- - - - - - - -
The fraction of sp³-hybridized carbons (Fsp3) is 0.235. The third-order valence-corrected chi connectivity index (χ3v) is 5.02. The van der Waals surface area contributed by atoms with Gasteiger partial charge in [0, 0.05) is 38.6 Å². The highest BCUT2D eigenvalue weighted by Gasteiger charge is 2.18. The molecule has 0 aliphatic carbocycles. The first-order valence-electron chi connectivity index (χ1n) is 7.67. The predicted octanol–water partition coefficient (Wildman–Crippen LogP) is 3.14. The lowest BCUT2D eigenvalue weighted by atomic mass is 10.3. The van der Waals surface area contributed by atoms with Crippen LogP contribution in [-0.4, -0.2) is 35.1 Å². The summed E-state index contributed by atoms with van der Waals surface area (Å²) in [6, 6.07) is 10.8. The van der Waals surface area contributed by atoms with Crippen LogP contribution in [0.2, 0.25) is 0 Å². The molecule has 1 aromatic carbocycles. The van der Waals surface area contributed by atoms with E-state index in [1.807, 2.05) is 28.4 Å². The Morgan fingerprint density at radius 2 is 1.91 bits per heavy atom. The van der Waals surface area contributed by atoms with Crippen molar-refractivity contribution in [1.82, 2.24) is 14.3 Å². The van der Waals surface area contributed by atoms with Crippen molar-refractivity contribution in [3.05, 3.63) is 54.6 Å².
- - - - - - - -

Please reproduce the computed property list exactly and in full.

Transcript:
The fraction of sp³-hybridized carbons (Fsp3) is 0.235. The third-order valence-corrected chi connectivity index (χ3v) is 5.02. The van der Waals surface area contributed by atoms with Gasteiger partial charge in [0, 0.05) is 38.6 Å². The highest BCUT2D eigenvalue weighted by Gasteiger charge is 2.18. The molecule has 0 aliphatic carbocycles. The first-order valence-electron chi connectivity index (χ1n) is 7.67. The predicted octanol–water partition coefficient (Wildman–Crippen LogP) is 3.14. The lowest BCUT2D eigenvalue weighted by atomic mass is 10.3. The van der Waals surface area contributed by atoms with Crippen LogP contribution in [-0.4, -0.2) is 35.1 Å². The summed E-state index contributed by atoms with van der Waals surface area (Å²) in [6, 6.07) is 10.8. The van der Waals surface area contributed by atoms with Crippen LogP contribution in [0.2, 0.25) is 0 Å². The molecule has 1 aromatic carbocycles. The van der Waals surface area contributed by atoms with E-state index in [1.807, 2.05) is 28.4 Å². The Morgan fingerprint density at radius 2 is 1.91 bits per heavy atom. The van der Waals surface area contributed by atoms with Crippen molar-refractivity contribution in [1.82, 2.24) is 14.3 Å². The van der Waals surface area contributed by atoms with Crippen molar-refractivity contribution in [3.05, 3.63) is 54.6 Å².